Preparing For The Future
The turn of the year is a time for making plans. We take stock of the year that has passed, and we make commitments and establish goals for the year that lies ahead. As Christians, what should be our attitude as we plan for the future? The Epistle of James addresses this question:
“Come now, you who say, ‘Today or tomorrow we will go into such and such a town and spend a year there and trade and make a profit’ – yet you do not know what tomorrow will bring. What is your life? For you are a mist that appears for a little time and then vanishes. Instead you ought to say, ‘If the Lord wills, we will live and do this or that’” (James 4:13-16).
Many have understood James to be drawing a contrast in these verses between making plans and depending on God, as though the two are incompatible and therefore it is wrong, or ungodly to make plans for the future. These folks understand the Bible to be advocating a somewhat haphazard lifestyle that does not consider the future or the implications of our actions and decisions. As one might expect, those who live this way often find themselves woefully unprepared for realities of life.
James, however, doesn’t contrast dependence on God with making plans. Rather, the contrast he draws is with an attitude that essentially equates our plans as human beings with certainty and security for the future. Such an attitude, he says is not only arrogant (v. 16), but fails to recognize how fragile, and fleeting, life is (v. 14). What he intends to communicate is that, in our human frailty, we are completely dependent upon God for everything. We cannot secure life, or the future, by making plans. Our life and our future are in his hands.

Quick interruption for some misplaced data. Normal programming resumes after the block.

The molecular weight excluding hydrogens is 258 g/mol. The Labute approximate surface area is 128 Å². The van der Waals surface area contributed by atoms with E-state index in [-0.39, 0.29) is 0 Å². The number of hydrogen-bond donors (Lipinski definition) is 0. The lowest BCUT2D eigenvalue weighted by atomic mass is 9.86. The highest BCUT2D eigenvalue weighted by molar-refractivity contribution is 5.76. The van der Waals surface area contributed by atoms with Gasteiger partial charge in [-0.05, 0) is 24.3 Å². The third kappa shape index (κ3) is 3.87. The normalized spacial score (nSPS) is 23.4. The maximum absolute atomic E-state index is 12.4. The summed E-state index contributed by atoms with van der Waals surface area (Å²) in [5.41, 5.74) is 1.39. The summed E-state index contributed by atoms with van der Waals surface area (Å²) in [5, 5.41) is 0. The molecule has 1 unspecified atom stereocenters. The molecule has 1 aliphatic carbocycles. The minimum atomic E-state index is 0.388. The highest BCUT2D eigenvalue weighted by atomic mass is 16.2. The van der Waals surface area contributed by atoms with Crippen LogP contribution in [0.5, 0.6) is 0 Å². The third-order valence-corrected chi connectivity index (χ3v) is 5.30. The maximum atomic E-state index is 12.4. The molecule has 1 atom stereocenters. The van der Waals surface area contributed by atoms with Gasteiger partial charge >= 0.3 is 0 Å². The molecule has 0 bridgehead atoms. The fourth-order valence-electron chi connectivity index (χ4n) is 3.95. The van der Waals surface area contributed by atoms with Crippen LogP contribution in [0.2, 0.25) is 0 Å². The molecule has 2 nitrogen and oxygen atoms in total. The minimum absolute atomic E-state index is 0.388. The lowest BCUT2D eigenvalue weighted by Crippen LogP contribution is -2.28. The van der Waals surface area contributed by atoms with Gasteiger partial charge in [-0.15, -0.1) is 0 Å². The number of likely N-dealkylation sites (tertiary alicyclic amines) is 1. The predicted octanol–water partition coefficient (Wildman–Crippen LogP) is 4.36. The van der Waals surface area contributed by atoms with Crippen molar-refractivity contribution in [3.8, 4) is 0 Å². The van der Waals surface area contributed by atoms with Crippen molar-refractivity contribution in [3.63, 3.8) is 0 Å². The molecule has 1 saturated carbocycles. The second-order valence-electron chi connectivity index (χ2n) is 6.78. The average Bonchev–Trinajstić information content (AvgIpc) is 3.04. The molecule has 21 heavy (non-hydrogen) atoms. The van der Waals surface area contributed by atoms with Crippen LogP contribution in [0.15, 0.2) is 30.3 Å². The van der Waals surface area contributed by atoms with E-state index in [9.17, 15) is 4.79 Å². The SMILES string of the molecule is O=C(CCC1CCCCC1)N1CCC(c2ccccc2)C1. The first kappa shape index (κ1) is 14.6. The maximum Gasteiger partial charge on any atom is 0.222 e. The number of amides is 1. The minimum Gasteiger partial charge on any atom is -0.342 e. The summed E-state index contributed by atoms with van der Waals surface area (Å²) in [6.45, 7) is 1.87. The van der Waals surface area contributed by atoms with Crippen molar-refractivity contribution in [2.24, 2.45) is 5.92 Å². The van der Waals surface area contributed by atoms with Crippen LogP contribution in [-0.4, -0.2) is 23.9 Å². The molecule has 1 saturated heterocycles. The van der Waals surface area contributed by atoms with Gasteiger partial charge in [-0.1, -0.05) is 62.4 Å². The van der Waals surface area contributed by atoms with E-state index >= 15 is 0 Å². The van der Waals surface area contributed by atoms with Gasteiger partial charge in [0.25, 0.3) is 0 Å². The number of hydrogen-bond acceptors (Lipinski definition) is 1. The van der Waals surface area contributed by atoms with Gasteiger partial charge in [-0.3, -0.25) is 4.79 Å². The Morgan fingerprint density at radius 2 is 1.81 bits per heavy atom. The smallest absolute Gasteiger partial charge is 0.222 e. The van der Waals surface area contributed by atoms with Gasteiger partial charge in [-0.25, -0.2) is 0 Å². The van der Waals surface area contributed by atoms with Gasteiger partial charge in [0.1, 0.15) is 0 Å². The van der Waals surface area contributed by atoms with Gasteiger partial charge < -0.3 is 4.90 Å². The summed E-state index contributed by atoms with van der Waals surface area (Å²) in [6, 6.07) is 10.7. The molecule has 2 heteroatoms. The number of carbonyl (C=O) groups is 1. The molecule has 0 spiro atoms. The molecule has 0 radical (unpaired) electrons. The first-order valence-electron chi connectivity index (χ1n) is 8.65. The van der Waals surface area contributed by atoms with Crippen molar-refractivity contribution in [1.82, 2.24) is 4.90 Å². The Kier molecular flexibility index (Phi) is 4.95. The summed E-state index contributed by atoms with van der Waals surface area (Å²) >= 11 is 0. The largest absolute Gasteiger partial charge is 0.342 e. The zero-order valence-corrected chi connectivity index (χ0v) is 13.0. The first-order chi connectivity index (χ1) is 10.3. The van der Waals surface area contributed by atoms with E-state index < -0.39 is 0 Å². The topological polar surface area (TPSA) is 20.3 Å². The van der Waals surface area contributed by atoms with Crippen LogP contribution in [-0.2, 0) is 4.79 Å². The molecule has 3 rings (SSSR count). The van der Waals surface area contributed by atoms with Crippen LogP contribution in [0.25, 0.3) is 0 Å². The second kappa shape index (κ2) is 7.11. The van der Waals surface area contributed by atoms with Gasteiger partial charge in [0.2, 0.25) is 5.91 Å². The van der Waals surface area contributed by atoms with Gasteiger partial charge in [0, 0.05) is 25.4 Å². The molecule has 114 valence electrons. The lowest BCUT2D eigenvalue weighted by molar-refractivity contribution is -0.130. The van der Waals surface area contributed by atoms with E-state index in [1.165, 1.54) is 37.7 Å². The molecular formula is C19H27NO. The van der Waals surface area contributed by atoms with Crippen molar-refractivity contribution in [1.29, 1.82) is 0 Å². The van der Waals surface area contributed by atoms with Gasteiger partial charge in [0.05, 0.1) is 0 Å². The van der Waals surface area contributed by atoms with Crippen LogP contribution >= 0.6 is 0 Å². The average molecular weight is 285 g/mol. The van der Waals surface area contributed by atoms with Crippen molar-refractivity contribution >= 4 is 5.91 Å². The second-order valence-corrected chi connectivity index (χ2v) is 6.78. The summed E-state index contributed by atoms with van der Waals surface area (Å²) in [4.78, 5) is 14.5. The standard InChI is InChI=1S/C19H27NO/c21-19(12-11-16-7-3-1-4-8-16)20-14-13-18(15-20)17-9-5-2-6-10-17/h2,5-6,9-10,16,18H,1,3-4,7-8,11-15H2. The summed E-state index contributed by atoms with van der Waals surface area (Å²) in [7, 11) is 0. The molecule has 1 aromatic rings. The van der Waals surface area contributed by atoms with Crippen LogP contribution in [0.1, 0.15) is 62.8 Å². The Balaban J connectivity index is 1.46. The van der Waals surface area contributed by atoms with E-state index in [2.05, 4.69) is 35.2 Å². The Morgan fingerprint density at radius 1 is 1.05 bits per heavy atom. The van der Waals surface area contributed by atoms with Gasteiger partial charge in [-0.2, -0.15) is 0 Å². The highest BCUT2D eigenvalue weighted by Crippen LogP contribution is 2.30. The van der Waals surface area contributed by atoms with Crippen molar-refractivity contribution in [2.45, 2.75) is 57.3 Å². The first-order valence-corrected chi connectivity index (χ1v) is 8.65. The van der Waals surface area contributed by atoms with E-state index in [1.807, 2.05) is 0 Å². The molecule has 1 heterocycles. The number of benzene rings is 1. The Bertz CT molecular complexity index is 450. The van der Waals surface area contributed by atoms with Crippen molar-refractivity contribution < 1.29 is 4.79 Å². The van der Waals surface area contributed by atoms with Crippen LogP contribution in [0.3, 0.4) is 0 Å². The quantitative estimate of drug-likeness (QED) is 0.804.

As Christians, our responsibility is not to give up making plans, but to make our plans with an attitude of dependence on God that says, “If the Lord wills, we will live and do this or that” (v. 4). By doing so, we orient our lives to God’s will, rather than attempting to dictate the future according to our will. It means to live our lives with a single-minded objective: that God’s will be done on earth (and in our lives), just as it is done in heaven (Mt. 6:10).
James’ words both issue a challenge and offer great encouragement to God’s people as we make our plans for the coming year, in a world that is in turmoil and can offer little certainty for the future. The challenge is that our lives are to be wholly devoted to God (cf. I Kings 8:60-61), completely dedicated to doing his will above all other things. The great encouragement is that those who live this way provide a security against the uncertainties of the future that nothing else can provide.
Jesus made this point when he warned his disciples that his return would come as a thief in the night, and therefore they must be prepared: “Then two men will be in the field; one will be taken and one left. Two women will be grinding at the mill; one will be taken and one left” (Matthew 24:40-41). In both examples, people were going about their lives as normal, performing the necessary activities and pursuing the plans that are required for daily life. Neither knew better than the other that the Day of the Lord was upon them. The difference between them was that, in each case, one had lived a life devoted to God and was therefore prepared, while the other had lived attempting to secure life by their own plans and their own efforts, and they were wholly unprepared for Jesus’ arrival.
As we stand here at the close of the year that is gone, looking into the coming year with its uncertainties, let us commit ourselves anew to lives that are wholly devoted to him, seeking his will, and his kingdom, first; trusting that, as we make the plans we must make as a necessary part of living in this world, he will provide what we need; and endeavoring that he find us busy about the work he left us to do when he returns. There is no better way to prepare ourselves for an uncertain future than that.
Pastor Jon EnrightJanuary 1, 2022